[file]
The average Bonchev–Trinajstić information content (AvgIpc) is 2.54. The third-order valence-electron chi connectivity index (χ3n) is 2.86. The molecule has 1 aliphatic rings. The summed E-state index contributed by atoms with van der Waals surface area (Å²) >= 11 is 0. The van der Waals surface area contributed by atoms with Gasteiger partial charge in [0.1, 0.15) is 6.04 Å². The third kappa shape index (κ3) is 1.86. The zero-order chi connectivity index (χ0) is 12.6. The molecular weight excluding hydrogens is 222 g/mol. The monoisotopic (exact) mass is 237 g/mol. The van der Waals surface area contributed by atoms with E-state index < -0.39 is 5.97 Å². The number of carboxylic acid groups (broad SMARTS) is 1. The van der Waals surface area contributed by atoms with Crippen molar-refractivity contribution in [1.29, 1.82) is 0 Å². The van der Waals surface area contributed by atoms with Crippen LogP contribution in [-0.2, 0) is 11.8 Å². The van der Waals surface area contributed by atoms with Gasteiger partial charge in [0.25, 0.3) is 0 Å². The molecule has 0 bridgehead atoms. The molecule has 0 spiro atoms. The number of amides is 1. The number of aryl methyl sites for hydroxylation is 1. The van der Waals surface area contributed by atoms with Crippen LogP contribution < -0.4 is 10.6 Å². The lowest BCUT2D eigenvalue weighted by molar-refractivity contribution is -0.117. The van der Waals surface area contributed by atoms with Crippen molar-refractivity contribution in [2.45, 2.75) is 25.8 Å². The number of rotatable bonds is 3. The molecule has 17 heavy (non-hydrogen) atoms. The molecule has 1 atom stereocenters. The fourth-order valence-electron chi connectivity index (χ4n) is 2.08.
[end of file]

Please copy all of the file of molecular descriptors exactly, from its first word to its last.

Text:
The average Bonchev–Trinajstić information content (AvgIpc) is 2.54. The third-order valence-electron chi connectivity index (χ3n) is 2.86. The molecule has 1 aliphatic rings. The summed E-state index contributed by atoms with van der Waals surface area (Å²) >= 11 is 0. The van der Waals surface area contributed by atoms with Gasteiger partial charge in [0.1, 0.15) is 6.04 Å². The third kappa shape index (κ3) is 1.86. The zero-order chi connectivity index (χ0) is 12.6. The molecular weight excluding hydrogens is 222 g/mol. The monoisotopic (exact) mass is 237 g/mol. The van der Waals surface area contributed by atoms with E-state index < -0.39 is 5.97 Å². The number of carboxylic acid groups (broad SMARTS) is 1. The van der Waals surface area contributed by atoms with Crippen molar-refractivity contribution in [1.29, 1.82) is 0 Å². The van der Waals surface area contributed by atoms with Crippen LogP contribution in [-0.2, 0) is 11.8 Å². The van der Waals surface area contributed by atoms with Gasteiger partial charge in [0.25, 0.3) is 0 Å². The molecule has 0 bridgehead atoms. The molecule has 0 spiro atoms. The number of amides is 1. The number of aryl methyl sites for hydroxylation is 1. The van der Waals surface area contributed by atoms with Crippen LogP contribution < -0.4 is 10.6 Å². The lowest BCUT2D eigenvalue weighted by molar-refractivity contribution is -0.117. The van der Waals surface area contributed by atoms with Crippen molar-refractivity contribution in [2.45, 2.75) is 25.8 Å². The number of rotatable bonds is 3. The molecule has 17 heavy (non-hydrogen) atoms. The molecule has 1 atom stereocenters. The fourth-order valence-electron chi connectivity index (χ4n) is 2.08.